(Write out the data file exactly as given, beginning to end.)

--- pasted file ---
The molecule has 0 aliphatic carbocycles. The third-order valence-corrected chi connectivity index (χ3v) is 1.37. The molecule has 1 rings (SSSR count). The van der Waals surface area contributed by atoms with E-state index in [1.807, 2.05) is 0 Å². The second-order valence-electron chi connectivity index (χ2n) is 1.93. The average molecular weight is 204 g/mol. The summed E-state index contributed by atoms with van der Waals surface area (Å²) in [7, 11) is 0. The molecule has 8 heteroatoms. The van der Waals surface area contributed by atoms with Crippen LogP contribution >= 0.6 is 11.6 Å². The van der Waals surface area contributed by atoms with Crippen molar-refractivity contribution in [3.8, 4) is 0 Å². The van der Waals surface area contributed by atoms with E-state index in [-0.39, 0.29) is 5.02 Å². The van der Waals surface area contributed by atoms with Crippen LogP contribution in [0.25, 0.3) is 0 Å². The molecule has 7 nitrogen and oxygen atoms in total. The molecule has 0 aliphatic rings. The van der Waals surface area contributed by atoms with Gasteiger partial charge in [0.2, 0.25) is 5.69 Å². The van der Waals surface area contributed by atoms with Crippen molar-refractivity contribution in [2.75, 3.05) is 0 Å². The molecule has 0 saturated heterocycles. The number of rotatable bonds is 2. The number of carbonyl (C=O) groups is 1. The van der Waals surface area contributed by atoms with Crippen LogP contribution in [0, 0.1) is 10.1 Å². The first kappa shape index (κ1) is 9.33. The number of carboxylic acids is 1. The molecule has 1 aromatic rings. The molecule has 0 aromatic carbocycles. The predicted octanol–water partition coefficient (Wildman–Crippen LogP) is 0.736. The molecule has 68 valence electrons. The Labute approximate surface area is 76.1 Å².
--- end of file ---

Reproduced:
The molecule has 0 aliphatic carbocycles. The third-order valence-corrected chi connectivity index (χ3v) is 1.37. The molecule has 1 rings (SSSR count). The van der Waals surface area contributed by atoms with E-state index in [1.807, 2.05) is 0 Å². The second-order valence-electron chi connectivity index (χ2n) is 1.93. The average molecular weight is 204 g/mol. The summed E-state index contributed by atoms with van der Waals surface area (Å²) in [7, 11) is 0. The molecule has 8 heteroatoms. The van der Waals surface area contributed by atoms with Crippen LogP contribution >= 0.6 is 11.6 Å². The van der Waals surface area contributed by atoms with Crippen molar-refractivity contribution in [3.8, 4) is 0 Å². The van der Waals surface area contributed by atoms with E-state index in [-0.39, 0.29) is 5.02 Å². The van der Waals surface area contributed by atoms with Crippen LogP contribution in [0.25, 0.3) is 0 Å². The molecule has 7 nitrogen and oxygen atoms in total. The molecule has 0 aliphatic rings. The van der Waals surface area contributed by atoms with Gasteiger partial charge in [0.2, 0.25) is 5.69 Å². The van der Waals surface area contributed by atoms with Crippen molar-refractivity contribution in [2.75, 3.05) is 0 Å². The molecule has 0 saturated heterocycles. The number of rotatable bonds is 2. The number of carbonyl (C=O) groups is 1. The van der Waals surface area contributed by atoms with Crippen LogP contribution in [0, 0.1) is 10.1 Å². The first kappa shape index (κ1) is 9.33. The number of carboxylic acids is 1. The molecule has 1 aromatic rings. The molecule has 0 aromatic carbocycles. The predicted octanol–water partition coefficient (Wildman–Crippen LogP) is 0.736. The molecule has 68 valence electrons. The Labute approximate surface area is 76.1 Å².